High-Density Lipoprotein Cholesterol Subfractions in Collegiate Female Volleyball Players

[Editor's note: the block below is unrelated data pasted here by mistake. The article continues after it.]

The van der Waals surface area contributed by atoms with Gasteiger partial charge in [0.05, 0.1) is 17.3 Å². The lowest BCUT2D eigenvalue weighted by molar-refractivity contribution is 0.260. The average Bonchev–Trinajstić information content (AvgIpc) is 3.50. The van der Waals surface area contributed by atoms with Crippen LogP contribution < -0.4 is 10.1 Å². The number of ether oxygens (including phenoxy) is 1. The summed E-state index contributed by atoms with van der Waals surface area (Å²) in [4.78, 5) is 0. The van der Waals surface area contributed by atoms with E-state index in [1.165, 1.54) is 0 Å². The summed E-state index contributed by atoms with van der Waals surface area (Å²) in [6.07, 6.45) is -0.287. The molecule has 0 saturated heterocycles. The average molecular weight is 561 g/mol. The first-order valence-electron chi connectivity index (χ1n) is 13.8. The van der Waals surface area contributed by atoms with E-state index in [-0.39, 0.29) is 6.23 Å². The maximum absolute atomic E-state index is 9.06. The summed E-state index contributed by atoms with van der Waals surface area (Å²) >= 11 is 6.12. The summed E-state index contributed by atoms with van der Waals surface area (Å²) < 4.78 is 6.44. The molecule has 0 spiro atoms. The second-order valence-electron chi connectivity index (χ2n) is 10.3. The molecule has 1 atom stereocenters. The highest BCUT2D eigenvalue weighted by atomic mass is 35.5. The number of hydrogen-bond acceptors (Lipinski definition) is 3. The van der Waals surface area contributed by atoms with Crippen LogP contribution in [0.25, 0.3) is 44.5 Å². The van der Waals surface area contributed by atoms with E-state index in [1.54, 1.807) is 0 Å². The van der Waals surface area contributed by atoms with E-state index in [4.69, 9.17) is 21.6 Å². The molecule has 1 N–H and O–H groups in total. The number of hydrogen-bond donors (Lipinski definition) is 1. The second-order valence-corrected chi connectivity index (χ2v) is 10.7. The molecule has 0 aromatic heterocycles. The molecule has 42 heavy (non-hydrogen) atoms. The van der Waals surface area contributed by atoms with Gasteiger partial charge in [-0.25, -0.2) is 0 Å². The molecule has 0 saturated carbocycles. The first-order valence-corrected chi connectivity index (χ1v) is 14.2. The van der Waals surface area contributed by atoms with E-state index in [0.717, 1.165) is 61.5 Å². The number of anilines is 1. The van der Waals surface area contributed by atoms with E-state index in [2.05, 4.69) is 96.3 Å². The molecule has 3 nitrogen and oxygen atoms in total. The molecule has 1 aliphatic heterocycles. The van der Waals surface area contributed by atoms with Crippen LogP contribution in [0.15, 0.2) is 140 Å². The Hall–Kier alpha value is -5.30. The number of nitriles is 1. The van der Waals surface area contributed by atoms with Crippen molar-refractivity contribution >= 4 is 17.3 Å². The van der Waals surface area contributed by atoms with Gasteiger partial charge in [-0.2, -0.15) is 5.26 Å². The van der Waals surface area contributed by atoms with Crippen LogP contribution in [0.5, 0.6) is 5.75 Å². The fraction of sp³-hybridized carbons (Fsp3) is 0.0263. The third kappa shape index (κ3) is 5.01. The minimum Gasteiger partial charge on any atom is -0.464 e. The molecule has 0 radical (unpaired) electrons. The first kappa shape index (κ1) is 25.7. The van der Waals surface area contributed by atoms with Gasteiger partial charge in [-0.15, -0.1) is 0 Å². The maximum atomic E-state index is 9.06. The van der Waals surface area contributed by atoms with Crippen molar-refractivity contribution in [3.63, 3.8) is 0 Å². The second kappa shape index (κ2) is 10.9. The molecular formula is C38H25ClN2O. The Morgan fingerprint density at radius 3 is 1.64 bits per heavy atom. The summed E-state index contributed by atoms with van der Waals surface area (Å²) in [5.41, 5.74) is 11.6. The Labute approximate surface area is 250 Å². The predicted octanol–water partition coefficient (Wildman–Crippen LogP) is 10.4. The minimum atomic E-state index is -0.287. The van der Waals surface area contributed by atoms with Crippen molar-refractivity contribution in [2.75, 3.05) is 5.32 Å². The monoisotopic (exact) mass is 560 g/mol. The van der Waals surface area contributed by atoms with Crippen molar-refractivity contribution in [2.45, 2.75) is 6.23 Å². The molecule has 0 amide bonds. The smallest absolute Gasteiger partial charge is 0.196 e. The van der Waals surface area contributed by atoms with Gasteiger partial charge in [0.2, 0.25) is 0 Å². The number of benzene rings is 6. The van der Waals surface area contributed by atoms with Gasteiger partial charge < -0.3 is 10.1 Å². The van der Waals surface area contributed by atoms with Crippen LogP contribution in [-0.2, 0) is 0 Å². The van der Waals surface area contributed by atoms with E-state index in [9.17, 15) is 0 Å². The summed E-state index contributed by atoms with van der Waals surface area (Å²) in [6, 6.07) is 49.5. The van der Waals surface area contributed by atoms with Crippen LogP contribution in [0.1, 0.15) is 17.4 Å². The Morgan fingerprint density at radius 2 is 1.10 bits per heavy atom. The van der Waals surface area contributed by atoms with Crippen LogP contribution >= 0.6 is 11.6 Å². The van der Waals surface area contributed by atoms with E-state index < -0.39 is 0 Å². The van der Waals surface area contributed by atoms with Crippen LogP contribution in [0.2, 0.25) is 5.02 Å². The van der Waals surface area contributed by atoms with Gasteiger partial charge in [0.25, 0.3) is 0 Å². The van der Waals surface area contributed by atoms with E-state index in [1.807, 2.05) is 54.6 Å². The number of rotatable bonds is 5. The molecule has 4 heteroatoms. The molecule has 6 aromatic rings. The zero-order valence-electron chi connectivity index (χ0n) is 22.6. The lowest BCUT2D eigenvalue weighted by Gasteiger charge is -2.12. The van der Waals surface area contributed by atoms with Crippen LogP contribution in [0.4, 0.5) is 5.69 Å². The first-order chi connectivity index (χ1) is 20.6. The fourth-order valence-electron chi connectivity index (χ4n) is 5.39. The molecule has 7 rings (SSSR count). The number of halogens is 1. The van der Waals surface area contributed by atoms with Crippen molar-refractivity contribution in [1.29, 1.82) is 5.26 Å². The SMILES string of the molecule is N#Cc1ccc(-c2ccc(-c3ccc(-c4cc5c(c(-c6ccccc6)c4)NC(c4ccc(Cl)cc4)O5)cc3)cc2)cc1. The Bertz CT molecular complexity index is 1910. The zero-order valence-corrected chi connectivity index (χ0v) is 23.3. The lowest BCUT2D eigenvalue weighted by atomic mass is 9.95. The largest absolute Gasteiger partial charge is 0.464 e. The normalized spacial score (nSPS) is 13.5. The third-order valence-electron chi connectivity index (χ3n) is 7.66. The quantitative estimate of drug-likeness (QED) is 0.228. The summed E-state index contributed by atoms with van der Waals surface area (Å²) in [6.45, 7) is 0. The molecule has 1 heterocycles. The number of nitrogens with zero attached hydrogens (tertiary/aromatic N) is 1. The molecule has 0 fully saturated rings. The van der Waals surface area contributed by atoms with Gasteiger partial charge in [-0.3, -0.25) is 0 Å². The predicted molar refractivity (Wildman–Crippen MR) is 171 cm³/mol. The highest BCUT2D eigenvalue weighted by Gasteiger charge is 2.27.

Much of the published data on the lipid profiles of athletes are based on studies of endurance athletes. Data on female volleyball players are rare. The purpose of this study was thus to examine serum high-density-lipoprotein cholesterol (HDL-C) subfractions in collegiate female volleyball players. Twenty-six female collegiate volleyball players were compared with 26 age- and body mass index-matched control subjects. Dietary information was obtained with a food frequency questionnaire. The subjects were all nonsmokers and were not taking any drug known to affect lipid and lipoprotein metabolism. The volleyball players showed significantly higher mean HDL2-C than the control group. There were no significant differences in HDL-C and HDL3-C between the 2 groups. The results indicate that favorable lipid and lipoprotein profiles could be obtained by vigorous volleyball training and significantly higher HDL2-C could be obtained without observing significant differences in HDL-C and HDL3-C.